Does Diabetes Affect My Car Insurance?
Caeva O'Callaghan | January 4th, 2021
Diabetes is a manageable condition which, in most cases, shouldn’t badly affect what you’re able to do in life. But will it affect your car insurance?
It will if your condition means you are unable or unsafe to drive. Car insurance companies – and the NDLS (National Driving License Service), for that matter – only care about illnesses which may impact your ability to drive on the road.
Still, you need to notify them of any major changes in your medical history, so they can be aware of the risks.
In this article, we’ll cover the following questions:
- Will diabetes make my car insurance more expensive?
- Can I drive a car with diabetes?
- Does diabetic medicine impact my ability to drive?
If managed properly, diabetes will not affect your ability to drive, in most cases. However your insurance is there to protect the policyholder if something unexpected happens, so it’s always best to tell them what’s going on.
Tell the NDLS about your diagnosis
You may have had diabetes for a long time, or only recently had a diagnosis. You’ll now know that diabetes can majorly affect your life in a lot of ways.
One of these ways is that you must update the National Driving License Service (NDLS) if you are taking insulin to manage your condition. This is because it may be dangerous to drive while in a hypoglycaemic state, which is one of the risks associated with taking insulin.
If you are on temporary insulin treatment, you should consult with your doctor as to whether or not you must notify the NDLS. There is no need to notify the NDLS if your diabetes is managed by diet alone, or only by medications which do not carry a risk of inducing hypoglycaemia.
Medicine regimes change, and if your doctor ever changes your prescription it’s best to give the NDLS a ring and let them know.
Now, here’s where your insurance comes in: as long as you have a valid license, you can get insurance. But as soon as you’re declared unfit to drive, your insurance will not cover you.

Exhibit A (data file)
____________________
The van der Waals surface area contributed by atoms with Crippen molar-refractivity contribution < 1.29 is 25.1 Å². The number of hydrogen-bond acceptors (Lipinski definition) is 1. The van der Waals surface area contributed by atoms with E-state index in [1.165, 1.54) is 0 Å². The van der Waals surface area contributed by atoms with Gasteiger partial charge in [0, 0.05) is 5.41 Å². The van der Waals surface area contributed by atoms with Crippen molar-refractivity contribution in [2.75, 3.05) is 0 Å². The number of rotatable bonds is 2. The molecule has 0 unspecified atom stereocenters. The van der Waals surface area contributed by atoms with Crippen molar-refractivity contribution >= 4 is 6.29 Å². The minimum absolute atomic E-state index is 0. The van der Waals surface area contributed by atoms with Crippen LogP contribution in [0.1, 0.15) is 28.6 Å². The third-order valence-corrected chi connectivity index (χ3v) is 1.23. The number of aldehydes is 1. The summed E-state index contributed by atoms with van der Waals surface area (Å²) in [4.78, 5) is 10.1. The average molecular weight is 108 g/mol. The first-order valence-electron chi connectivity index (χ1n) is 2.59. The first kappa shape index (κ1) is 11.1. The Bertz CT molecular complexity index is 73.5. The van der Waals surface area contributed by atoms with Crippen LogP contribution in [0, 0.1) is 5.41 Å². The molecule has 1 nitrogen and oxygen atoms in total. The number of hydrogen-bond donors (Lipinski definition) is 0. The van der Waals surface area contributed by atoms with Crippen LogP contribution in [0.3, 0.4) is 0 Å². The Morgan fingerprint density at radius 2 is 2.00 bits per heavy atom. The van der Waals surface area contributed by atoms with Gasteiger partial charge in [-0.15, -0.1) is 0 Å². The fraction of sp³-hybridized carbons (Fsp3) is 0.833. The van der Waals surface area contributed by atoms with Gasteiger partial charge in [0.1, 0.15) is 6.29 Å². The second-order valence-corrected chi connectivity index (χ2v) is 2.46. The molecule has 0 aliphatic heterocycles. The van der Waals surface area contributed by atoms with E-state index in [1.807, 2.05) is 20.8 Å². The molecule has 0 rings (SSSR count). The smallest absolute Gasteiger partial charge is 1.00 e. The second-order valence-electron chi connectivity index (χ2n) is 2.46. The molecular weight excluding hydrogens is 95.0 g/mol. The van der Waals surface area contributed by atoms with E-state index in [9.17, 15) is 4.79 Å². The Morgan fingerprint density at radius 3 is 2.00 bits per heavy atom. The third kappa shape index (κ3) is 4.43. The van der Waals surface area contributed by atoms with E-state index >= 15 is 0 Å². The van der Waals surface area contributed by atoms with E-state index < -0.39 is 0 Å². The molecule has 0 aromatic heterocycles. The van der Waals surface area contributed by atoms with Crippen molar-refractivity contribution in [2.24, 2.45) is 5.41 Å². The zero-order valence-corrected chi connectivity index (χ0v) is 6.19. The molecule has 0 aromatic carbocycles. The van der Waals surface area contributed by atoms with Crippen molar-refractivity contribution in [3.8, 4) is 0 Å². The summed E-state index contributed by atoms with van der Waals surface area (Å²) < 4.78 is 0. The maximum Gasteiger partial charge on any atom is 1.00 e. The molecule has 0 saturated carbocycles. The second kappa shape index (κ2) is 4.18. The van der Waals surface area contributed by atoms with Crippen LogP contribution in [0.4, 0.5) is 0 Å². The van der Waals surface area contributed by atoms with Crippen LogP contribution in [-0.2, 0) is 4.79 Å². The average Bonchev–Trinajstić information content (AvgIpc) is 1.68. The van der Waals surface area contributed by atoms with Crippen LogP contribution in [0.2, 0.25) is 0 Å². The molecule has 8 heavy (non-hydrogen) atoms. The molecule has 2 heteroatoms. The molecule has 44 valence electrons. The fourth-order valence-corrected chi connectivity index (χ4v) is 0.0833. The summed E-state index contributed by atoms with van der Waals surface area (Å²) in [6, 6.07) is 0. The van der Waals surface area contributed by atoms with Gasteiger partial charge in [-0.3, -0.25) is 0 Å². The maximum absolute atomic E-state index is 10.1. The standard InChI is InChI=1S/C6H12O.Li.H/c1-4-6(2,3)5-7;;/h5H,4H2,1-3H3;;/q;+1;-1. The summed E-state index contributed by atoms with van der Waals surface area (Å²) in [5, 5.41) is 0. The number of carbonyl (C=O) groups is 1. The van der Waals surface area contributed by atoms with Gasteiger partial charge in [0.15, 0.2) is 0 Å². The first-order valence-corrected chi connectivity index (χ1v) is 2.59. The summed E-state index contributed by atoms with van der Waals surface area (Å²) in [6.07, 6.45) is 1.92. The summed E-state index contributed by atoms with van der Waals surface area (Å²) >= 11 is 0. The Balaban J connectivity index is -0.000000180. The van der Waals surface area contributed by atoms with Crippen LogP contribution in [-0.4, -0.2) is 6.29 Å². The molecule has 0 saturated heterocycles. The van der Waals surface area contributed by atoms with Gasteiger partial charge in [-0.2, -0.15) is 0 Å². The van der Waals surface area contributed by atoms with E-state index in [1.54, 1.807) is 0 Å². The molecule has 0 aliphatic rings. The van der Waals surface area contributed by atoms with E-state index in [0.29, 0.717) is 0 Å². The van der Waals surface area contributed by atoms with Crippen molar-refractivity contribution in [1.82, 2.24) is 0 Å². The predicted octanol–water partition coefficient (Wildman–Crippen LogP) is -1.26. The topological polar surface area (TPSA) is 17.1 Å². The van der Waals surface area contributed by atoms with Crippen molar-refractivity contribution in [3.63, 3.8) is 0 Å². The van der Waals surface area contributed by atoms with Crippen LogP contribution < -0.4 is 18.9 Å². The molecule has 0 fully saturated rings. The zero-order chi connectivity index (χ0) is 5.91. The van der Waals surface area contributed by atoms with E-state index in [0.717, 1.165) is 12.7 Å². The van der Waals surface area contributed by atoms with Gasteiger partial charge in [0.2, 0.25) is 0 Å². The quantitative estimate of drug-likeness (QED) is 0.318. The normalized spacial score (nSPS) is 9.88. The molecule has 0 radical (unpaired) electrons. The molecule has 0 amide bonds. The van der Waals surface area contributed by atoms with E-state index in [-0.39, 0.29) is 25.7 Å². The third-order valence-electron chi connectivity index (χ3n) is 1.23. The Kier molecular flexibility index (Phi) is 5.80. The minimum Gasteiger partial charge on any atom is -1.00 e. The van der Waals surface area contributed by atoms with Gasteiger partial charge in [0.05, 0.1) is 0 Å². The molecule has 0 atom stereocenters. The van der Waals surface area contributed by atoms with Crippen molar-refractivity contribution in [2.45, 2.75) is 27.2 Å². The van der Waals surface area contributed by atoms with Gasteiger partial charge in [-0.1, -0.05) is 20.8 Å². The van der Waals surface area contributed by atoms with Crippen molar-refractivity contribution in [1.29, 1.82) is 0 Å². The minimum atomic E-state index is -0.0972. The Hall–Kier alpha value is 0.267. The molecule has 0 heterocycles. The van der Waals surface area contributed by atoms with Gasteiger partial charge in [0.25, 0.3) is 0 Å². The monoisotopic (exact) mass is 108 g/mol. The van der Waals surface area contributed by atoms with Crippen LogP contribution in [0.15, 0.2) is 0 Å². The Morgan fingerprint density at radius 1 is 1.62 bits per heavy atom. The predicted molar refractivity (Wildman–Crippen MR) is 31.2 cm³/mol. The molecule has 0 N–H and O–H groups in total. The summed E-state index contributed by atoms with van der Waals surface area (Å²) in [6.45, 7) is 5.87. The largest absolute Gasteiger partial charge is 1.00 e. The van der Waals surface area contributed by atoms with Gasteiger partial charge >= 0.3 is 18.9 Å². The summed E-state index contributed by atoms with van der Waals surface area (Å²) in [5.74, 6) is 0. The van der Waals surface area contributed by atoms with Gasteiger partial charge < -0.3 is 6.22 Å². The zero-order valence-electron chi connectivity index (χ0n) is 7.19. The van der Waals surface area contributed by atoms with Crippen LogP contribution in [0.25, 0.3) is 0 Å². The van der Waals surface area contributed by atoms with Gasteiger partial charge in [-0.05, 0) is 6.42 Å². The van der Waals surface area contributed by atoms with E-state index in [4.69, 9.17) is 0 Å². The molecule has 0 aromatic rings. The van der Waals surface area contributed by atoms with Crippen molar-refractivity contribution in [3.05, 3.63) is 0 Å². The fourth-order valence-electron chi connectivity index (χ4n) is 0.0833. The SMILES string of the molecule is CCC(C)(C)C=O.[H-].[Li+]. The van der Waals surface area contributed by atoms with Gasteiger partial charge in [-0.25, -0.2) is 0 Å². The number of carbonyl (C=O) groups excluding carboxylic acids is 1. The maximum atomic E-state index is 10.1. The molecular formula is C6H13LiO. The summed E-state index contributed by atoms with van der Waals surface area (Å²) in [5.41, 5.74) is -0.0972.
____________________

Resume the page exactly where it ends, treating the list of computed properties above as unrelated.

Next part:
Even though the insurance company doesn’t need to know the technical ins and outs of your medical history, it’s well worth letting them know of your diabetes. This is because if an accident happens, they are already aware hypoglycaemia may be involved and your claim can be processed quicker. Not making them aware of such important information may make your claim invalid.
Risks of driving with diabetes
Have you got a prescription for insulin? You absolutely must tell the NDLS (National Driving License Service) if you’re taking insulin. This is because one of the risks associated with taking insulin is an onset of hypoglycaemia.
In other words, insulin lowers your blood sugar levels. Sometimes this can make you feel sick, dizzy and/or sleepy – not a great state to drive a car in!
If you need to go somewhere while you are in a hypoglycaemic state, you’ll need somebody to help you. Hypoglycaemia is the primary reason why it may be unsafe for diabetics to drive a car.
Don’t hide your diabetes
Again, you absolutely must inform the NDLS straight away if your doctor tells you to. If you continue to drive against medical advice, or ignore early warning symptoms, it won’t be worth it.
If you get caught trying to ignore your medical condition or driving when a doctor has told you it’s unsafe to do so, your insurance will be unlikely to pay out in the event of a claim. Not only that, but the NDLS will take action to remove your license and you may end up with a criminal conviction.
A few years ago, insurance companies tended to charge those with diabetes more for car insurance. This is no longer the case, and providers are no longer allowed to charge more to cover people with medical issues. As long as the NDLS declare you fit to drive, this shouldn’t affect your premium. Falsifying your information and getting a conviction, however, definitely would.
If you are at risk of hypoglycaemia, there are some guidelines to follow before you get behind the wheel:
- Check your blood glucose every time
- Ensure it’s 5.0 mmol/l or over before driving
- Check blood levels every two hours on long trips
- Keep a fast-acting carbohydrate (such as chocolate) with you in the car
If you have any questions regarding diabetes and the possible affects on your car insurance, feel free to give us a ring and we can help you get the facts in order.